Presentation on theme: "Complete blood count in primary care. Key points/purpose Provide an overview of the use of the complete blood count in primary care Provide advice."— Presentation transcript:
Limitations of reference ranges Many factors that may affect CBC parameters: –iron deficiency –thalassaemia –medication –alcohol –minor infections –ethnic differences –gender –pregnancy
Interpret results in clinical context All haematology results need to be interpreted in the context of a thorough history and physical examination, as well as previous results.
History and clinical examination Important features of history and clinical examination: –pallor, jaundice –fever, lymphadenopathy –bleeding/bruising –hepatomegaly, splenomegaly –frequency and severity of infections, mouth ulcers, recent viral illness –exposure to drugs and toxins –fatigue/weight loss
Total WBC may be misleading The absolute count of each of the cell types is more useful than the total. The total count may be misleading, eg: low neutrophils with an elevated lymphocyte count may produce a total white count that falls within the reference range.
Neutrophils – Low Significant levels < 0.5 x 10 9 /L (high risk infection) Most common causes –viral (overt or occult) –autoimmune/idiopathic –drugs Red flags –person particularly unwell –severity –rate of change of neutropenia –lymphadenopathy, hepatosplenomegaly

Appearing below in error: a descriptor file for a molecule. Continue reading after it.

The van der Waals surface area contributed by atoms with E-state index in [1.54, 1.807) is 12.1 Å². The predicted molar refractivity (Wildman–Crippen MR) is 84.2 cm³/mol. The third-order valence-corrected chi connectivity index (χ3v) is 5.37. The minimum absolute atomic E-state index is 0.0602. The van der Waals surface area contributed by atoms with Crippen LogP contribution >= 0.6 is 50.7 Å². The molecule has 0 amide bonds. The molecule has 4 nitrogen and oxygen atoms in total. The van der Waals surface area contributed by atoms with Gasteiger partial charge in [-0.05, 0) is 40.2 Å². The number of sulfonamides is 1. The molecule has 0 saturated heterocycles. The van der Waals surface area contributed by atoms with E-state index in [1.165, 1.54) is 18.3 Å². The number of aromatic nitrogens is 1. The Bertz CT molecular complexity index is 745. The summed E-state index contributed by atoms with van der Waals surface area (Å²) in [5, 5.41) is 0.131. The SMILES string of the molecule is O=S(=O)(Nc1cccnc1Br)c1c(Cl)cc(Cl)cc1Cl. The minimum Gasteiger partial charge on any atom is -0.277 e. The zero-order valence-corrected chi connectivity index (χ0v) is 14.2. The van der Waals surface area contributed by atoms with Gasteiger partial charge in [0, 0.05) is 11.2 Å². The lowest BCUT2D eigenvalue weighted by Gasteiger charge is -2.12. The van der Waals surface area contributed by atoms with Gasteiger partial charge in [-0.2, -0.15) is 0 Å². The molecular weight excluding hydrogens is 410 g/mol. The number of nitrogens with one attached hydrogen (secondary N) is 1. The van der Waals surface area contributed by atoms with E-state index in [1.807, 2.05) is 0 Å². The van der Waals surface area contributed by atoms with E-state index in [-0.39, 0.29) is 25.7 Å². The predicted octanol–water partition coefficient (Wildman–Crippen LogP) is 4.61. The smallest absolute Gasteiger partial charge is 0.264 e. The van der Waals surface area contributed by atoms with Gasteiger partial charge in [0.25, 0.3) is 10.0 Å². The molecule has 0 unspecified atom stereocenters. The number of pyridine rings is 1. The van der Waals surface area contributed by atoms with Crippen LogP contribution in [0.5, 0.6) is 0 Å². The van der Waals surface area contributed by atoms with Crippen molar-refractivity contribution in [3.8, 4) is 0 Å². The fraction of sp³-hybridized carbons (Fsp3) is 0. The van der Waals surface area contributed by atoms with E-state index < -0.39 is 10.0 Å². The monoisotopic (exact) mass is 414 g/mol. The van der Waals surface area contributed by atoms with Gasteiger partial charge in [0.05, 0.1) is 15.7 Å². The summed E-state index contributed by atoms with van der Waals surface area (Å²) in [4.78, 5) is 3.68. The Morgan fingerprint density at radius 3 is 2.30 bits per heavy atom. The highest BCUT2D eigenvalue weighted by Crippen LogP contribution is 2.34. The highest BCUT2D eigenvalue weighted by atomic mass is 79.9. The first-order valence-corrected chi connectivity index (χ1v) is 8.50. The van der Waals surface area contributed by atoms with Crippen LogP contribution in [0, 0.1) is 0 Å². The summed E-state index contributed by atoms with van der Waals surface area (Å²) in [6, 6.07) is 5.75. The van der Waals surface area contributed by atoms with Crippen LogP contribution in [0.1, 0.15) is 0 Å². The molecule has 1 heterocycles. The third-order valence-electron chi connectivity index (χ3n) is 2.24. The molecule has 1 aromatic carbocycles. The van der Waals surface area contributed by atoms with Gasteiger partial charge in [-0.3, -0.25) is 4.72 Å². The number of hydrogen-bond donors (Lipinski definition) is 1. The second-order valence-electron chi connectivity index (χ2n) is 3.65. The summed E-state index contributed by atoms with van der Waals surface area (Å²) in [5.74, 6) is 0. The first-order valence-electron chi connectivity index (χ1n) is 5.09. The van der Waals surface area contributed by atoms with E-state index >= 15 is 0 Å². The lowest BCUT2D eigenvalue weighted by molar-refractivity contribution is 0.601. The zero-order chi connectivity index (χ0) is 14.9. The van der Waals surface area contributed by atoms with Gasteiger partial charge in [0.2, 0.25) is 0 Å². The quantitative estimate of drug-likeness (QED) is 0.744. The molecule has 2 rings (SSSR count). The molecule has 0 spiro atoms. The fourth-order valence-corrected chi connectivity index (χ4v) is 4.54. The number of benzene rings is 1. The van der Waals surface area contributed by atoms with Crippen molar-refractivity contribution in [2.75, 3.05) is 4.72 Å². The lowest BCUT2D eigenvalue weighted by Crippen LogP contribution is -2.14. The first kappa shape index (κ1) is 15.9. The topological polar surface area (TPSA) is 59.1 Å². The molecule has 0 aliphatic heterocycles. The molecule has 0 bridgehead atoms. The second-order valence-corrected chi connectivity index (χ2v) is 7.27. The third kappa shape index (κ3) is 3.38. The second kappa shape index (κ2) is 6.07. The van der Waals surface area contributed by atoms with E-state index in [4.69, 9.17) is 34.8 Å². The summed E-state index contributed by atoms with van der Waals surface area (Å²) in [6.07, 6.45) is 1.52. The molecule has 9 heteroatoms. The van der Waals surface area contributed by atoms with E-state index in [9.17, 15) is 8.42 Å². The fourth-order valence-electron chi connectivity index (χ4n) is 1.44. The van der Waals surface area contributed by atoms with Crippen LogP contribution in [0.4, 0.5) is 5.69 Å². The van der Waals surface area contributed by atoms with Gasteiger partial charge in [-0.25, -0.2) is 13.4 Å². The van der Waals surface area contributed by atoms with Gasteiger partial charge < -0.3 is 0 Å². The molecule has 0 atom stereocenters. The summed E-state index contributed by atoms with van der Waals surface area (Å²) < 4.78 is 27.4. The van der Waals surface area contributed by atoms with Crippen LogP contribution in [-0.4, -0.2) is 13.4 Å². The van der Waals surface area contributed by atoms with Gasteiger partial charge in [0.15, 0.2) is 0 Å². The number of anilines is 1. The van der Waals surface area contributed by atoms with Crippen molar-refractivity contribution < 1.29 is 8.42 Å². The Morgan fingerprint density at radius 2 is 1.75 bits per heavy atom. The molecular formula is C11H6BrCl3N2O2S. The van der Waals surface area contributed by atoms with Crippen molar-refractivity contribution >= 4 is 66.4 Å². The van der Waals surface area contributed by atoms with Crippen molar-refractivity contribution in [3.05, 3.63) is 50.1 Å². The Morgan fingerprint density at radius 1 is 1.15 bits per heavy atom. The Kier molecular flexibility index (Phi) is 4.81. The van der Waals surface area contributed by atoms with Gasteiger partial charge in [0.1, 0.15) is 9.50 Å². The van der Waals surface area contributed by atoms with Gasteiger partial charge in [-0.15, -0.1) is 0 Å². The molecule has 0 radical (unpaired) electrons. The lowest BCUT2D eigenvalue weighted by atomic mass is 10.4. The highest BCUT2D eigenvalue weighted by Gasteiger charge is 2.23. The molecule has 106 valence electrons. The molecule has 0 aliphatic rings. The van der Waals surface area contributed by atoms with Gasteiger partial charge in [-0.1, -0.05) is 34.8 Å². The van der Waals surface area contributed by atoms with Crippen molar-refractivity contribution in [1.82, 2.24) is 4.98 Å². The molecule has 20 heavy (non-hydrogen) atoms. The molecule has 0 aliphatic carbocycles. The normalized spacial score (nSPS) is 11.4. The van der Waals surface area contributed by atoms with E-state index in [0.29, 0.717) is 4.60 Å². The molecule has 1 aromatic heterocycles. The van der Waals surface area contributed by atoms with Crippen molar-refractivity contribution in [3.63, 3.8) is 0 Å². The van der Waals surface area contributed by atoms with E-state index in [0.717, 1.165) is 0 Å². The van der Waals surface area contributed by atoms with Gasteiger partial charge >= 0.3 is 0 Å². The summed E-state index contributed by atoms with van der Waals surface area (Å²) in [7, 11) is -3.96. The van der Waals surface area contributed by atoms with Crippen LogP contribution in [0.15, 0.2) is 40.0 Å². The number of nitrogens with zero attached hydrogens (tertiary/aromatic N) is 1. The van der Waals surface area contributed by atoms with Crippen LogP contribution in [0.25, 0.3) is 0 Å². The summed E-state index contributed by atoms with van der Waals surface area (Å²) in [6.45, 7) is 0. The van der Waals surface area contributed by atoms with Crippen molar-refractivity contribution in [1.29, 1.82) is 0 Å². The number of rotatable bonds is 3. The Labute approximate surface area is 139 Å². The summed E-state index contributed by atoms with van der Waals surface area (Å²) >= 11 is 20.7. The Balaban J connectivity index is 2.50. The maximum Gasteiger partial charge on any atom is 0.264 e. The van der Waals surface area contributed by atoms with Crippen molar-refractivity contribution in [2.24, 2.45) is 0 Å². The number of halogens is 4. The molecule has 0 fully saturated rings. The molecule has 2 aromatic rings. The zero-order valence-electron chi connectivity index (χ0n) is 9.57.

Neutrophils – High Most common causes –infection/inflammation –Necrosis/malignancy –any stressor/heavy exercise –drugs –pregnancy –CML Red flags –person particularly unwell –severity –rate of change of neutrophilia –presence of left shift
Lymphocytes Lymphocyte – Low –not usually clinically significant Lymphocyte – High –isolated elevated count not usually significant Causes acute infection (viral, bacterial) smoking hyposplenism acute stress response autoimmune thyroiditis CLL
Monocytes Monocytes – Low –not clinically significant Monocytes – High –usually not significant –watch levels > 1.5 x10 9 /L more closely
Eosinophils Eosinophils – Low –no real cause for concern Eosinophils – High Most common causes: –allergy/atopy: asthma/hayfever –parasites (less common in developed countries) Rarer causes: –Hodgkins –myeloproliferative disorders –Churg-Strauss syndrome
Basophils Basophils – Low –difficult to demonstrate Basophils – High Associated with –myeloproliferative disorders –other rare causes
Platelets – Low Significant levels < 100 x10 9 /L Most common causes –viral infection –idiopathic thrombocytopenic purpura –liver disease –drugs –hypersplenism –autoimmune disease –pregnancy Red flags –bruising –petechiae –signs of bleeding